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Hi. This is a relatively simply job, but a lot of people do it wrong. Most people, in my experience tend to apply beeswax without having brushed the wood first, and finish by buffing with just a cloth. Although this will provide an acceptable result, if you want your wood to really look its best, then follow these steps...

Step 1: The Things You Will Need...

You will need:

  • Briwax (or similar type soft wax)
  • A course bristled brush
  • A finer nylon brush
  • Lint-free cloth/ kitchen roll to apply

Step 2: Brush the Wood...

I know a lot of you will be thinking, "why bother to brush the wood before any wax is applied?", well...this opens up the grain of the wood, allowing the wax to really get in there properly and do its thing! Just hold your piece (if its relatively small) or the brush if that's larger than the piece, and give the whole surface a good brush.

Step 3: Applying the Wax...

Now that the surface of the wood has been properly prepared, the can start to apply the wax. Here I have used just a little bit on the kitchen towel, and rubbed it into the wood in all directions to get it into the grain really well.

For this example, I have used a small oak ring box which I make as a part of my business.

Step 4: Leave the Wax to Do Its Thing...

Now that you've applied the wax to all the areas you want protecting, its time to take a little break and make yourself a coffee! give the wax around 10-15 mins. The longer you leave the wax on, the harder it will be to buff-up, but the shine will be more prominent.

Step 5: Buff-up the Wood...

Now that the wax has had chance to penetrate into the grain, take the piece and briskly buff-it against the course brush. You know when you've buffed it enough when the surface feels smooth and no longer tacky. You can then use the finer nylon brush to add some extra sheen to the wood, by repeating the same process.

Step 6: The Finished Product...

Now stand back and admire all your hard work!

Thanks for thanking the time to ready my tips for applying bees wax. Please feel free to comment and share you own tip, tricks or experiences with wood finishing.

If you would like to buy the product shown in this instructable, you can visit us at www.etsy.com/uk/shop/YewleafWishes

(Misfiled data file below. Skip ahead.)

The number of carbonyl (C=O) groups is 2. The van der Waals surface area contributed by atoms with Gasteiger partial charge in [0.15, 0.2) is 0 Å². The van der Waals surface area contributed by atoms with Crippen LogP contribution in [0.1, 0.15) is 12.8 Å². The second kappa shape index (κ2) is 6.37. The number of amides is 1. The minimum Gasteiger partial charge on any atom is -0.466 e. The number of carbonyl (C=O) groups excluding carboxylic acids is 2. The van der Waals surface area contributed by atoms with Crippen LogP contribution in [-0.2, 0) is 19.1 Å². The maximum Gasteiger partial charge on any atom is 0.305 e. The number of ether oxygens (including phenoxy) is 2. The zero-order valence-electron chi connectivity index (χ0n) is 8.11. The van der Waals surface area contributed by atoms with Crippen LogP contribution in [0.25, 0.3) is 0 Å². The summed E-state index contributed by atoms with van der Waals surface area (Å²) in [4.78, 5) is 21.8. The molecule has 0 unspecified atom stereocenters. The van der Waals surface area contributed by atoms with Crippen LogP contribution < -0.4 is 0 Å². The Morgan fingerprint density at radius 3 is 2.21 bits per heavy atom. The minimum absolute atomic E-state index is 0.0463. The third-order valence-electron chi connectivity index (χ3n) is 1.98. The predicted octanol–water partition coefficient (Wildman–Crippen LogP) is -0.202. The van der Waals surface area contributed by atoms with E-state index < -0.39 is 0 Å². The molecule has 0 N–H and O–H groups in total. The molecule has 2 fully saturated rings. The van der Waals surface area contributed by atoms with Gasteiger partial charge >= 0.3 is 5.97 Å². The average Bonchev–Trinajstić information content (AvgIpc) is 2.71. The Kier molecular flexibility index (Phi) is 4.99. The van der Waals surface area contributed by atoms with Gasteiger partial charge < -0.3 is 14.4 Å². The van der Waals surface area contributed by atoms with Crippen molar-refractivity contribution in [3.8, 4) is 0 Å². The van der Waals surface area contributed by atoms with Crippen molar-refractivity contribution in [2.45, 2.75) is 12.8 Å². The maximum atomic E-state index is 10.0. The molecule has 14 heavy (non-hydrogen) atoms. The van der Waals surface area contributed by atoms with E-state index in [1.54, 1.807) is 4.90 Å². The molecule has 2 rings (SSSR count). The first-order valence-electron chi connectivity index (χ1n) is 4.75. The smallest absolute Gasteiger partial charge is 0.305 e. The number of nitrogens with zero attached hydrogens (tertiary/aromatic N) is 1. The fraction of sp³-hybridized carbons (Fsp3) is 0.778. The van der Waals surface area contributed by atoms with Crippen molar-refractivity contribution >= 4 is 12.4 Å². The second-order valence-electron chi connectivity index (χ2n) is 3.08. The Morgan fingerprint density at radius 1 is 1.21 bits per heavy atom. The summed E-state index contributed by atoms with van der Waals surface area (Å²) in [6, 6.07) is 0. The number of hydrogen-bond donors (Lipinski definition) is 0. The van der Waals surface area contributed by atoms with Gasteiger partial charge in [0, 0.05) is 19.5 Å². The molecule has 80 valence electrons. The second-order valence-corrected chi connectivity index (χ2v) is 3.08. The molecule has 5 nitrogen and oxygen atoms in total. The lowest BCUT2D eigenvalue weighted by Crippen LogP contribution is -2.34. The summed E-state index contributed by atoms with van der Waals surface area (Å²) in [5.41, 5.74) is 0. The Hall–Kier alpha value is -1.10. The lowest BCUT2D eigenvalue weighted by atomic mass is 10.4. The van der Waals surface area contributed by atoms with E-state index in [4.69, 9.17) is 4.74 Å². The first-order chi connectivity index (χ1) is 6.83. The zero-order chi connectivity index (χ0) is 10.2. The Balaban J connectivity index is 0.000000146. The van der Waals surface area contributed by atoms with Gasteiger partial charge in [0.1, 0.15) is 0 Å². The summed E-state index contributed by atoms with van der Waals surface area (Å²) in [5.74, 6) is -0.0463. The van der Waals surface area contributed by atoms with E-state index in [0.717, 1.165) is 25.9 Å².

<p>I also have an idea that mica powders mixed with a good paste wax will make Guilders Paste, and I'm interested in your thoughts on this... </p>
<p>I sell artisan jewellery on Etsy {ShopThisisBeautiful} I would like to link to your shop as it compliments my own... I also have an idea for a box but that's later. Please send me a convo on Etsy and let me know what you think!</p>
<p>Will this technique also work with my finishing mixture? I'm using a combination of mineral oil, turpentine and beeswax to finish my cherry and walnut end tables and I want them to be extremely smooth when I'm done. I've been sanding the wood lightly between coats of finish. What else should I be doing?</p>
All I would recommend is doing what your doing and finish by buffing the wood with a lint free cloth after all the steps I have suggested. This will help bring the beeswax to that final high sheen. Hope your end tables turn out great. Please post a pic when your done
<p>You can really pack it in there by heating the surface with a hair dryer before and during wax application, then buff. To determine if more waxing is needed at a future time, just buff the surface, if a luster cannot be raised, then it's time to rewax.</p>
<p>I've never seen anyone brush wood prior to applying wax. It's an interesting technique, and I'll have to give it a try next time I'm waxing a bare piece of wood. </p><p>Glad you shared this, thanks!</p>

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Bio: I create personalised and bespoke wooden gifts from quality hardwoods. I use a combination of traditional and modern techniques to achieve the perfect finish in ... More »
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